There has been much needless wrangling over the Divine person alluded to under the word "Testator," some insisting it is Christ, some the Father, others arguing the impossibility of the latter because the Father has never died. We believe that, in this case, Saphir was right when he said, "The testator is, properly speaking, God; for we are God’s heirs; but it is God in Christ." Had he referred the reader to 2 Corinthians 5:19 his statement had been given scriptural confirmation. The "everlasting covenant" or Covenant of Grace has the nature of a "testament" from these four considerations or facts. First, it proceeded from the will of God: He freely made it (Heb. 6:17). Second, it contained various legacies or gifts: to Christ, God bequeathed the elect as His inheritance (Deut. 32:9, Psalm 16:6, Luke 22:29); to the elect themselves, that they should be joint-heirs with Him (Rom. 8:17, Revelation 3:21). Third, it is unalterable (Gal. 3:15), "ordered in all things and sure" (2 Sam. 23:5); having been duly witnessed to (1 John 5:7), hence, being of the nature of a "testament" there are no stipulations for men to fulfill (Gal. 3:18). Fourth, the death of Christ has secured the administration of it.

A deed is not valid without a seal; a will cannot be probated until the legatee dies, nor were God’s covenants with men (the historical adumbrations of the "everlasting covenant") ratified except by blood-shedding. Thus it was with His covenant with Abraham (Gen. 15:9, 18); thus it was with His covenant with Israel at Sinai (Ex. 24:6). Thus, unto the confirmation of a "testament" there must be the death of the testator; unto the ratification of a "covenant" the blood of a sacrifice was required. Thereby does the apostle prove conclusively the necessity for the sacrificial death of Christ as the Mediator, both as the Mediator of a "covenant" and as the Mediator of a "testament": for through His sacrificial death, both the promises contained in the "covenant" and the bequeathments of the "testament," are made irrevocably sure to all His seed. We trust, then that we have been enabled to clear up the great difficulty which the word "diatheke" has caused so many, and shown that it has a double meaning and force in this passage.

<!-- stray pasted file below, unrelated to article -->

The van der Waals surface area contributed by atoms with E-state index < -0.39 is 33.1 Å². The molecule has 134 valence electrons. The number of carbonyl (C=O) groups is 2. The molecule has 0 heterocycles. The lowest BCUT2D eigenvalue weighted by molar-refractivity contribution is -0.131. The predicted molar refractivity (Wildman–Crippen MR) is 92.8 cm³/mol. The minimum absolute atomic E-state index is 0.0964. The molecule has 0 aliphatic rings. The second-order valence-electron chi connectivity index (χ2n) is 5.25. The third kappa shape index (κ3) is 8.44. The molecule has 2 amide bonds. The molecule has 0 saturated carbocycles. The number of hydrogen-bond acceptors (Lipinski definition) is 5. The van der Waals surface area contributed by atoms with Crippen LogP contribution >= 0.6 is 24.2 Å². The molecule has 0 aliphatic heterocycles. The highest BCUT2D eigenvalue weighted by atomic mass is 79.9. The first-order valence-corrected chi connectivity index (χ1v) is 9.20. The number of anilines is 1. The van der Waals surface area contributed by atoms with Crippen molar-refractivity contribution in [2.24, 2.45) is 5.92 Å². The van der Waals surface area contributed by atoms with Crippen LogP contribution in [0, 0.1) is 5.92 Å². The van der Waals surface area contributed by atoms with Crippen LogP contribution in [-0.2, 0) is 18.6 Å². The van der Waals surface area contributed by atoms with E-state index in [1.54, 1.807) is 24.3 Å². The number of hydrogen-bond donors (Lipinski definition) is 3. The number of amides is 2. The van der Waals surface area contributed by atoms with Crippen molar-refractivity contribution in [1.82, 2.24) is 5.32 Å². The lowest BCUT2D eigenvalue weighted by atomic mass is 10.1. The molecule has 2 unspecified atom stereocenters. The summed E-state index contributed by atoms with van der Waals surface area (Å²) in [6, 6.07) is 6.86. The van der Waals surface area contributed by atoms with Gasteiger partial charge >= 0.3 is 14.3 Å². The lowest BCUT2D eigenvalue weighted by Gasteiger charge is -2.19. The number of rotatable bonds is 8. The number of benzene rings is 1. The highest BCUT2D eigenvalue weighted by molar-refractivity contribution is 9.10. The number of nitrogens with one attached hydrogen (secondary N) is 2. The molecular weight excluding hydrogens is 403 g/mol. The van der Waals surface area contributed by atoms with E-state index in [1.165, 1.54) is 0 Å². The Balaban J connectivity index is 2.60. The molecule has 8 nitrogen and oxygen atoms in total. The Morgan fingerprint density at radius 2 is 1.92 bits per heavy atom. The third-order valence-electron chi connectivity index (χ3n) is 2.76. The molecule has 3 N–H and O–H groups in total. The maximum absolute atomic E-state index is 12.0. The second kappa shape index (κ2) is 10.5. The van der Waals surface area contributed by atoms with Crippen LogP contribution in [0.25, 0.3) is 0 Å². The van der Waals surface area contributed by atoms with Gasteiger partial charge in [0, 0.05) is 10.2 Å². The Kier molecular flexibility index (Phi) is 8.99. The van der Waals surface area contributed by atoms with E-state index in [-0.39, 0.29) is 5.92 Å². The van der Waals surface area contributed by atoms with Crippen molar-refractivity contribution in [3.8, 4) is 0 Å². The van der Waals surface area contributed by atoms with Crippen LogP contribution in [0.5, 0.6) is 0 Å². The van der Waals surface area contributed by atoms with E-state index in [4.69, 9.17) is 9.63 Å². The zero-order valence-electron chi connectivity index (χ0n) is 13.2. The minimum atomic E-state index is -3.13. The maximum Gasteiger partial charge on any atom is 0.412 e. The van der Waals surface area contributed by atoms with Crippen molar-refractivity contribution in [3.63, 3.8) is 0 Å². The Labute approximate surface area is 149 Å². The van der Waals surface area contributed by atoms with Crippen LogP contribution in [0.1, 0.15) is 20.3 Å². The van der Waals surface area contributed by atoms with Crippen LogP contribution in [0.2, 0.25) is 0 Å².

It remains for us to point out that the Old Testament supplies us with a most striking type which blessedly illustrates the principle enunciated in this 16th verse. But note first of all that verse 15 opens with "For" and that this comes right after the mention of "the Mediator of the new testament," and the promise of "eternal inheritance" in verse 15. Now the "mediator" of the "Old Testament" was Moses, and it was not until his death, though immediately after it, that Israel entered their inheritance, the land of Canaan! Looked at from the standpoint of God’s government, the death of Moses was because of his sin (Num. 20:10-12); but considered in relation to his official position, as "the servant over the house of God," it had another and deeper meaning as Deuteronomy 3:26 shows, "the Lord was wroth with me for your sakes"—how blessedly did this foreshadow the reason why God’s wrath was visited upon Christ: Christ, as Moses, must die before the inheritance could be ours.

In verse 17 it is not of the making of a testament which is referred to, but its execution: its efficacy depends solely on the testator’s death. The words "is of force" mean, is firm and cannot be annulled; it must be executed according to the mind of the one who devised it. The reason why it is of "no strength" during his lifetime, is because it is then subject to alteration, according to the pleasure of him who made it. All the blessings of "grace and glory" were the property of Christ, for He was "appointed Heir of all things" (Heb. 1:2): but in His death, He made a bequeathment of them unto all the elect. Another analogy between a human testament and the testamentary character of Christ’s death is that, an absolute grant is made without any conditions. So is the kingdom of heaven bequeathed to all the elect, so that nothing can defeat His will. Whatever there is in the Gospel which prescribes conditions, that belongs to it as it is a "covenant" and not as a "testament." Finally, the testator assigns the time when his heirs shall be admitted into the actual possession of his goods; so too has Christ determined the season when each shall enter both into grace and glory.